Before the ACC Baseball Tournament begins tonight, I wanted to run through the numbers to show you exactly how special this Virginia Tech team is in comparison to past Hokie teams going back to 2005. That was the school’s first year in the ACC, and it has been an uphill climb.
When the Hokies joined the ACC, their talent level was way down and Chuck Hartman was near the end of his career. Pete Hughes did a great job reviving the program, leading Tech to regionals in 2010 and 2013 – and Tech even hosted in 2013. However, Hughes left for Oklahoma after 2013, and the program passed to Pat Mason, who immediately took it back down to pre-Hughes levels.
John Szefc took over the program in the summer of 2017 and went through his first season in 2018. Progress was slow in his first year, but in his second season the Hokies began to show immediate progress on the pitching mound (thanks in part to pitching coach Ryan Fecteau, who is outstanding) and in overall team defense. Chew on these stats for a second (note…I didn’t include 2020 because of was shortened due to COVID)…
1) Tech’s top three teams of the ACC era in terms of fielding percentage were 2022, 2019 and 2021, with marks of 0.979, 0.975 and 0.973 respectively. Only one other Tech team of the entire ACC era broke 0.970 in fielding percentage. It’s clear that Szefc in his staff have made a huge difference when it comes to defense, and the players have said so themselves:
“Especially with coach Szefc – I mean, we all value defense – he really hits it home,” shortstop Tanner Schobel told reporters on Tuesday. “Defense is a priority.”
2) The Szefc/Fecteau era has produced the top two ERA teams since Virginia Tech joined the ACC. The 2019 Hokies posted an ERA of 3.98, which is the only time the Hokies have had a sub-4.00 ERA. The 2022 Hokies are No. 2 on the list with a team ERA of 4.06. In fact, only four Tech teams have had a sub-4.50 ERA. Here they are…
That should put into perspective the job that Fecteau has done as pitching coach, and it helps that his pitchers have a much better defense playing behind them these days. Apparently you can win a lot of games if you pitch well and play good defense. Who knew?
Ah, but what about the hitting? Even with improved pitching and defense, the program lagged behind because it took awhile to build up the talent base from a hitting perspective. Now that improved hitting has joined improved pitching and fielding, the results have skyrocketed. Tech’s investments into analytics have also certainly played a role. Consider the following…
1) Virginia Tech has 104 home runs this year, the first time since 1988 that they’ve gone over 100 homers in a season. The second-most homers a VT team has hit during the ACC era was 84 in 2017.
2) Virginia Tech has a team batting average of .309. That’s just the third time in the ACC era that the Hokies have hit over .300, and trails only the 2009 and 2010 teams, which both hit .319.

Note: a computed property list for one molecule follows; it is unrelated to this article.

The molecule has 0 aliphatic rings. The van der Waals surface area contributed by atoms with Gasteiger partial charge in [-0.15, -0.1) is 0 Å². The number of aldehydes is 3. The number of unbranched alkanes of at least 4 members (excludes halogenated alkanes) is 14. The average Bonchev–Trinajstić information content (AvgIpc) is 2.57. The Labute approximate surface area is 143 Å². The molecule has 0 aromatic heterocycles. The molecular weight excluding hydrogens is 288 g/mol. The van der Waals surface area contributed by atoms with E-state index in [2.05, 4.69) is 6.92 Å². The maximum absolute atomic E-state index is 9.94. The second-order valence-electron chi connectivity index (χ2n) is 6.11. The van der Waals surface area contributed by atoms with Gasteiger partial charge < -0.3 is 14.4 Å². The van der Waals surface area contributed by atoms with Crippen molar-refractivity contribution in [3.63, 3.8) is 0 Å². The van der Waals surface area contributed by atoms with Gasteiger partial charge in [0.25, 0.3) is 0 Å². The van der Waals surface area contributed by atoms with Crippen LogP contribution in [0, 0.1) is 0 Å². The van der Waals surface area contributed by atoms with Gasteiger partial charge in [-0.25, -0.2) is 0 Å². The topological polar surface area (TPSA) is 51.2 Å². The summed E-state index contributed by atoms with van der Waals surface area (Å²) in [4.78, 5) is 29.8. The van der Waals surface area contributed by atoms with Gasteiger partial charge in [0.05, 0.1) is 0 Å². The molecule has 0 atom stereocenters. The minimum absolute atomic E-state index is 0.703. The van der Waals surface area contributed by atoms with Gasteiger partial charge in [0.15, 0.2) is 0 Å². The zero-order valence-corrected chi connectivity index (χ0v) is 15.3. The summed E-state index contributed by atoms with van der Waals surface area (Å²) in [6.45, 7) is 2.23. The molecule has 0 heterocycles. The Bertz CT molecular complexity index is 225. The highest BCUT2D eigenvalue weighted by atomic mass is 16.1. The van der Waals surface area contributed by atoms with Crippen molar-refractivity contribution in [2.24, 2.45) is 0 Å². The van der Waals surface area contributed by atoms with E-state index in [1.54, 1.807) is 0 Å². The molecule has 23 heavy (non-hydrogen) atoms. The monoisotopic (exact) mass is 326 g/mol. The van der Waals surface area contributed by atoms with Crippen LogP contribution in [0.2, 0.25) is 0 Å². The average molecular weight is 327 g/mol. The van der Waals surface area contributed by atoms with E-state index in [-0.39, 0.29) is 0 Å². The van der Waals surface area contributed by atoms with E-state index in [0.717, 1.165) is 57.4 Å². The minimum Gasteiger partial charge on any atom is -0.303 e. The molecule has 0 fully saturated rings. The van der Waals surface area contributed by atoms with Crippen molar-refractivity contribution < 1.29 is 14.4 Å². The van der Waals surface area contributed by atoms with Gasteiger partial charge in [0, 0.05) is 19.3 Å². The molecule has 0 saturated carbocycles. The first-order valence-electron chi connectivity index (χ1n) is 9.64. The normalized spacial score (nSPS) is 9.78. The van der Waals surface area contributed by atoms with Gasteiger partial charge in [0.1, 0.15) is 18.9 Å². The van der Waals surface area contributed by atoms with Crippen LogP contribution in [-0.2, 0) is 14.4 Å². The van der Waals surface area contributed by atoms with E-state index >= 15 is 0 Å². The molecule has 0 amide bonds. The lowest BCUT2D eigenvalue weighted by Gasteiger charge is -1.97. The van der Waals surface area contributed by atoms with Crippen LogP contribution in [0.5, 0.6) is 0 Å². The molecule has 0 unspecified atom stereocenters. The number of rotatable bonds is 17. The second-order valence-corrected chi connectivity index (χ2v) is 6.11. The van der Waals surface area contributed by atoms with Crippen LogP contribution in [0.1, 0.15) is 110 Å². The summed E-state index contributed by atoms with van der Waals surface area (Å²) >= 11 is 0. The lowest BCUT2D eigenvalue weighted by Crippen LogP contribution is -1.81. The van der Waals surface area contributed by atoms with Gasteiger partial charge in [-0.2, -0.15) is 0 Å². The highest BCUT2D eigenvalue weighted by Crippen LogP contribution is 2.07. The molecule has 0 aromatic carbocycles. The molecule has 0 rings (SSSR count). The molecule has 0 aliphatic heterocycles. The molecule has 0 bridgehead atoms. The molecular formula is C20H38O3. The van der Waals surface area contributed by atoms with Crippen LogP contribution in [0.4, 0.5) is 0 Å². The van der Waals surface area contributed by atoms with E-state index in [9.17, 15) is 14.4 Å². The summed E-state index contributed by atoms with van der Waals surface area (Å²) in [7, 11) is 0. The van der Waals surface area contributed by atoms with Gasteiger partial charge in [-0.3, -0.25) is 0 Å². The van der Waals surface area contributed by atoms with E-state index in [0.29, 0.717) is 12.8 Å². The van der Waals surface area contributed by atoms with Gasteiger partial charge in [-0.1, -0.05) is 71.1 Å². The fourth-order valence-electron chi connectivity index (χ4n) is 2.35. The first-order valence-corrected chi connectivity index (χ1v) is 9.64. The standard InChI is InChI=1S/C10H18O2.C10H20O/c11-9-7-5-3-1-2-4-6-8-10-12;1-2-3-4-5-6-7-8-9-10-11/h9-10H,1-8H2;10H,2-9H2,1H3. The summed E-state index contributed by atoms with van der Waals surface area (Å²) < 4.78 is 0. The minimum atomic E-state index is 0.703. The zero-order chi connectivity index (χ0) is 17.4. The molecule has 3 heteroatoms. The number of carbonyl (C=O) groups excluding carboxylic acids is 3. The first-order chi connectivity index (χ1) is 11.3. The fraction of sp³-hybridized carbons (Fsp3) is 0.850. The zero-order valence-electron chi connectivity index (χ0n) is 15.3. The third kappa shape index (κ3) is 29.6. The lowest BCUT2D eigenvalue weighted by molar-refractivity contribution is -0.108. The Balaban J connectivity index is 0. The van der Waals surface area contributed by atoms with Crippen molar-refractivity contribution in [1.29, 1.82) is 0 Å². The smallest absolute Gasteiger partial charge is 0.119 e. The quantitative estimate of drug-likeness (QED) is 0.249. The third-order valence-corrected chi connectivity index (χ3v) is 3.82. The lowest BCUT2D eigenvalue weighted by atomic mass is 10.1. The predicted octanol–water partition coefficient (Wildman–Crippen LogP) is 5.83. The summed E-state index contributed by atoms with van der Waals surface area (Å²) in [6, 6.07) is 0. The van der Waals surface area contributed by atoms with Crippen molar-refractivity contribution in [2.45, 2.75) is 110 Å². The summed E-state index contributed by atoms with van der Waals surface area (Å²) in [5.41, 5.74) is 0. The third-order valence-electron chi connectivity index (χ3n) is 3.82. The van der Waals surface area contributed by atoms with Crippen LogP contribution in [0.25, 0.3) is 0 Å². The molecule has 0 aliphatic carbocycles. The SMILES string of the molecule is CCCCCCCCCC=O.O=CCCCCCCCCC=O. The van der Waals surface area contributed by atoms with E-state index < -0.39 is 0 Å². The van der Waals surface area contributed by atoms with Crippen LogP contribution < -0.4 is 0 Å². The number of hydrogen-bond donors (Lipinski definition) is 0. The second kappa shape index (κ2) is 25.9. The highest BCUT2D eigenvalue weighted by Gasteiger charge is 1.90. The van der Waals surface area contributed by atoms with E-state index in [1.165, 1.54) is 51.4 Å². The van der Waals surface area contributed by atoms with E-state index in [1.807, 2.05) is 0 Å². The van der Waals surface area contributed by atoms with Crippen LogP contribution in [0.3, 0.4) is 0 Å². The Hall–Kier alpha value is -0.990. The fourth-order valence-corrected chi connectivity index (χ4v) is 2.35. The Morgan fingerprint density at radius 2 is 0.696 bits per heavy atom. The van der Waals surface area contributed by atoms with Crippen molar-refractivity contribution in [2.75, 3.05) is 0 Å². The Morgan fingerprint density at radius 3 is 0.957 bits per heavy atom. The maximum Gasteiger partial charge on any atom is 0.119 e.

The 2009 and 2010 teams didn’t have the pop of the 2022 Hokies, though, hitting 52 and 81 homers, respectively. That 2010 team made the NCAA Regionals, but didn’t quite have the pitching or defense to advance. The 2022 Hokies can hit for average and power, plus they can pitch and play defense. It’s the most complete team for as long as I have been following Virginia Tech baseball.
Here’s where the Hokies rank nationally in some key numbers out of 293 Division I teams…
Batting Average: T-13
Home Runs Per Game: No. 4
Earned Run Average: No. 23
Fielding %: No. 17
That’s why I said on the TSL Podcast on Monday that I believe Virginia Tech does have a chance to win the National Championship in baseball this season. I meant it. The Hokies can hit for power, they can hit for average, they can play defense, and they can pitch. They are extremely well-balanced as a team, and at the plate they are elite no matter how you slice it.
There aren’t many teams in the country who have an argument that they are as good across the board as Virginia Tech. The main one happens to be the only team in the country who ranks higher than the Hokies – No. 1 Tennessee. That No. 1 ranking is well-earned. Here’s how the Volunteers stack up in the same categories…
Batting Average: No. 12
Home Runs Per Game: No. 1
Earned Run Average: No. 1
Fielding %: No. 7
Geez. There’s basically no difference between the two teams from a hitting perspective, but it’s awfully hard to score on Tennessee. They have a team ERA of 2.37, and the second-best team in the country is Southern Miss, who is way behind them at 3.08. The closest Power 5 team is UCLA at 3.55!
I suppose it would be hard to bet against Tennessee with numbers like that, but at the same time, it’s baseball, and anything can happen in a knockout tournament. Tennessee Tech managed to beat them 3-2, and their only series loss came to unranked Kentucky, so they are beatable.
But NCAA Regionals are this week, and any potential meeting with Tennessee wouldn’t happen until the College World Series. Until then, the Hokies have the ACC Tournament, NCAA Regionals, and hopefully Super Regionals. If you’re in the Blacksburg area, I’d encourage you to come out for Regionals, because this is an opportunity to see what will go down as the best team in Virginia Tech history to date.
Click here for an affiliate list for tonight’s game against Clemson on Regional Sports Networks. Friday night’s game against North Carolina should also be shown on the same channels. The semifinals on Saturday will be shown on the ACC Network while Sunday’s championship game is on ESPN2.